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AMD Radeon R9 380X Nitro Launch Review

QHD (2560x1440) Gaming Results

AMD is making a lot of noise about the Radeon R9 380X being designed for 2560x1440. Consequently, the company can’t really blame us for running our benchmarks at QHD using the settings that PC gamers want to see. Since AMD also says its Radeon R9 380 is a true FHD-oriented graphics card, we need to examine how these claims hold up in light of the six to ten percent delta between the two cards.

The Witcher 3: Wild Hunt

The difference between AMD’s Radeon R9 380X and 380 is nine percent in this benchmark at QHD. That's up from six percent at FHD. The game certainly isn’t playable using either graphics card without significantly lowering some of the settings, though.

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Grand Theft Auto V

Again, the Radeon R9 380X’s advantage over the 380 increases at the higher resolution. This time it rises from five to 11 percent. Forty FPS isn’t a great result, but it’s still considered playable. Sixty FPS could be achieved with a few lowered graphics settings.

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Metro: Last Light

AMD’s new graphics card manages to hold onto the nine percent lead over the 380 that we saw at 1920x1080. We’re puzzled again by the fact that the theoretically slower Nvidia GeForce GTX 960 is able to keep up and finish right between AMD’s two similar boards. Without tessellation, AMD’s offerings would likely come out ahead, though.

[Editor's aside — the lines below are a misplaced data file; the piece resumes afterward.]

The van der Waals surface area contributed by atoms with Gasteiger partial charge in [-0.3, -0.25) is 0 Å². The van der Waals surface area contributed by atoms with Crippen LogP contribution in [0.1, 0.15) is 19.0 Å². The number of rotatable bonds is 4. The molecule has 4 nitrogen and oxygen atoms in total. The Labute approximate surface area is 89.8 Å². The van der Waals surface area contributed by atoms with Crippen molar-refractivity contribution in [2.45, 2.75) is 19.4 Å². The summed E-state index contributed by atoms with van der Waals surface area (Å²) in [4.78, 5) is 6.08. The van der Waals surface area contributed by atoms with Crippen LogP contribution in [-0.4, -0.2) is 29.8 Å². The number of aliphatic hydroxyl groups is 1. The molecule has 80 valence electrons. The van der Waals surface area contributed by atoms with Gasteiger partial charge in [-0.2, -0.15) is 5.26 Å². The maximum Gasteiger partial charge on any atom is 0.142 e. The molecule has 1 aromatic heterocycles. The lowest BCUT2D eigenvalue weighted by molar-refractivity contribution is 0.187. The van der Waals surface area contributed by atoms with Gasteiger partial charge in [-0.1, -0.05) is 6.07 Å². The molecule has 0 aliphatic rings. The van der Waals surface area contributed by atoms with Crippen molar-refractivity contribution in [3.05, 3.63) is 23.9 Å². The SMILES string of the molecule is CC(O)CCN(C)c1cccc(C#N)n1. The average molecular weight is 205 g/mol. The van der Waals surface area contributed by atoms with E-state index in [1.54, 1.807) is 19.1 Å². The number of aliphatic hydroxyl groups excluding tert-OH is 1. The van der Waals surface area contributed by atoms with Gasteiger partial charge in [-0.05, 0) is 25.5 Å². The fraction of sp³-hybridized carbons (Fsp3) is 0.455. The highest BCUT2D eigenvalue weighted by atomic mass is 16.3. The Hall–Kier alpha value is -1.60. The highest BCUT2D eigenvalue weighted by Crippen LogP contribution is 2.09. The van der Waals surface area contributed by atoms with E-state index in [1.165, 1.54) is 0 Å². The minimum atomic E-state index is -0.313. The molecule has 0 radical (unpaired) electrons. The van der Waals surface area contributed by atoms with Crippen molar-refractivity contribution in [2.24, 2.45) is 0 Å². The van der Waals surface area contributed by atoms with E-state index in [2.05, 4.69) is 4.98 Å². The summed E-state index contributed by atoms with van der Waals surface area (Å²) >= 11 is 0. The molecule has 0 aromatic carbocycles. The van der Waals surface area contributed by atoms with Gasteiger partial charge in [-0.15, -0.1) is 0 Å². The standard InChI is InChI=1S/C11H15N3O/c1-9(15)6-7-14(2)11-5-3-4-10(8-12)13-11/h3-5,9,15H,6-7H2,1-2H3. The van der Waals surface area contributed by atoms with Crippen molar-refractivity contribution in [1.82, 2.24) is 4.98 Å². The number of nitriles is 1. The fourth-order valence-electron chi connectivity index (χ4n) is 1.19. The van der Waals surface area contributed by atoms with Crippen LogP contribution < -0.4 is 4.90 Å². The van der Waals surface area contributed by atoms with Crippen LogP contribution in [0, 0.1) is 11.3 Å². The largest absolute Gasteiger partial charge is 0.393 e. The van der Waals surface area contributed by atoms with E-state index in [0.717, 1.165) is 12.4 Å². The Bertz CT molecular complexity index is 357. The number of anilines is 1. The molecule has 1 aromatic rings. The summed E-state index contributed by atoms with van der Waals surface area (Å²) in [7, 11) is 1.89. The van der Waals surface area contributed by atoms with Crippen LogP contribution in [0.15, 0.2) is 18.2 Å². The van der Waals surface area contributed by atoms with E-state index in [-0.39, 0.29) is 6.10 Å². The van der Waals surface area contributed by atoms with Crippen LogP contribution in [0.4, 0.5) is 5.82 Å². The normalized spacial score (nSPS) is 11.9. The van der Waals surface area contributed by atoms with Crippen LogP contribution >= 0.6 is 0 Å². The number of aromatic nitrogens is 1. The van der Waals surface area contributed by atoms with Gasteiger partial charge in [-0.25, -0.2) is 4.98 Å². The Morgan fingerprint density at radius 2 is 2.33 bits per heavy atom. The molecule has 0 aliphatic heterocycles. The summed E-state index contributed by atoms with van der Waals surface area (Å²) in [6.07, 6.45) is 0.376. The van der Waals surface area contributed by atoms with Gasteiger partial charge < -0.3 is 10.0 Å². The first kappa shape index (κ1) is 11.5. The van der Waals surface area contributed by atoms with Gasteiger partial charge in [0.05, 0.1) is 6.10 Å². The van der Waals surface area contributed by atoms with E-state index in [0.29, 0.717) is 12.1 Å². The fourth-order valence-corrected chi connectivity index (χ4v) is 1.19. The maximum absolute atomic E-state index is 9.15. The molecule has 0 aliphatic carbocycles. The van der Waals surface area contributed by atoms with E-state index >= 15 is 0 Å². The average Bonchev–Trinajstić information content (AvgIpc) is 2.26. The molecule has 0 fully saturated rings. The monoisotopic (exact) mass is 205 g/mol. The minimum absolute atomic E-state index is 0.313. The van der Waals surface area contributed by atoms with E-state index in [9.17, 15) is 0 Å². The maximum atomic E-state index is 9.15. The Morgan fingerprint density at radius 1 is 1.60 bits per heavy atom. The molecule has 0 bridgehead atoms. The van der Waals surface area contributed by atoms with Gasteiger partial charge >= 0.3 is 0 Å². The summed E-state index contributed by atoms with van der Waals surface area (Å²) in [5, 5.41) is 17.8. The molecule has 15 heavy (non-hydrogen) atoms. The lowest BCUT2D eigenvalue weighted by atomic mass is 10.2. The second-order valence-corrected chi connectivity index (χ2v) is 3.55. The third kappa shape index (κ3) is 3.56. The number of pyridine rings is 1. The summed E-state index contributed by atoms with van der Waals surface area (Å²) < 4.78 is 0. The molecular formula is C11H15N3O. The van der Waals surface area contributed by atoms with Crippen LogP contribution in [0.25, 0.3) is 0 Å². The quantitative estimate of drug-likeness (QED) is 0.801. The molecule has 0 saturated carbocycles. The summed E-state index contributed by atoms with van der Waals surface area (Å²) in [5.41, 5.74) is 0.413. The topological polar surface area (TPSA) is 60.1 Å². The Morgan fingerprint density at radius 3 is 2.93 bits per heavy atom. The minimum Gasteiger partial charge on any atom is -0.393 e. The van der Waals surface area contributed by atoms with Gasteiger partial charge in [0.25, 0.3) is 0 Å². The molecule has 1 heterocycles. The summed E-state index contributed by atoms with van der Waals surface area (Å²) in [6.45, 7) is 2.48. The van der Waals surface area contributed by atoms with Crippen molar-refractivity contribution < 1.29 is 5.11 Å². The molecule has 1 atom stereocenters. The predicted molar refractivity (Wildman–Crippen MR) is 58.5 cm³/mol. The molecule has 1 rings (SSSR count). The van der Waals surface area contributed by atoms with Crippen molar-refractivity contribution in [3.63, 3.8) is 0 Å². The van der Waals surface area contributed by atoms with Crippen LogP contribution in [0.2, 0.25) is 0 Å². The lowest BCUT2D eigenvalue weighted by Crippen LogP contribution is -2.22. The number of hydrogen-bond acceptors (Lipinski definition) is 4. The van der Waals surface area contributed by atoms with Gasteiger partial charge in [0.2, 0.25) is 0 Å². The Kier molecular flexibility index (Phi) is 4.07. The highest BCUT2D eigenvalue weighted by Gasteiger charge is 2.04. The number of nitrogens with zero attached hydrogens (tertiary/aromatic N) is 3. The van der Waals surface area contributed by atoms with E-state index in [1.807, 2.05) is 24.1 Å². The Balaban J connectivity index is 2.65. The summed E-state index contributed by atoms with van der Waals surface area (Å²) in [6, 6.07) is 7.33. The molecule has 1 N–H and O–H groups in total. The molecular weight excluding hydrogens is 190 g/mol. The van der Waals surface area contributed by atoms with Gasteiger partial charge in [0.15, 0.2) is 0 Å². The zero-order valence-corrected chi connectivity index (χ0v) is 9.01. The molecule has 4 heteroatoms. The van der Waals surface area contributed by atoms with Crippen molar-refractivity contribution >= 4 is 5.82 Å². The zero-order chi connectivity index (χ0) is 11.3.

Then again, the exact order doesn’t really matter since none of these cards provide a smooth gaming experience. At this resolution, you'd want to use the Medium graphics preset and a dialed-back tessellation setting to make AMD's Radeon R9 380X more playable.

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Bioshock Infinite

The Radeon R9 380X increases its lead over the 380 again, this time from six to nine percent. That still isn't noticeable when you actually play the game, though. Both graphics cards produce playable results, and the 380X’s frame times aren't appreciably better.

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Tomb Raider

AMD's Radeon R9 380X is 13 percent faster than the X-less 380 in this benchmark at QHD, up from almost 10 percent in FHD. Tomb Raider also marks the first example of a test where the two cards yield a noticeably different subjective experience.

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Battlefield 4 (Campaign)

Even though Nvidia’s GeForce GTX 960 beats the AMD Radeon R9 380 once again in Battlefield 4, the 380X beats it in turn to the tune of 10 percent. Unfortunately, none of the cards are actually playable. For that, you'd need to drop the quality preset a couple of notches.

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Middle-Earth: Shadow of Mordor

This is the first time the Radeon R9 380X’s advantage over the 380 actually shrinks. It was 16 percent at Full HD, and now it's 13 percent at QHD. Again, you'd need to compromise graphics quality to make Middle-earth playable at 2560x1440.

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Thief

The Radeon R9 380X almost doubles its lead from eight to 15 percent. The difference still isn’t really all that noticeable during actual gameplay though, which is generally very choppy. Lowered graphics settings would give every contender a much-needed boost, of course.

Nvidia’s GeForce GTX 960 doesn’t stand a chance, likely due to its 2GB of GDDR5. Unfortunately, we didn’t have a model on-hand with more graphics memory.

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Ashes of the Singularity

We’re again looking at the render times of individual frames from the different views. The total rendering time is congruent with how demanding the benchmark scenes are.

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And again, we report the number of CPU calls, along with the ratio of rendered frames.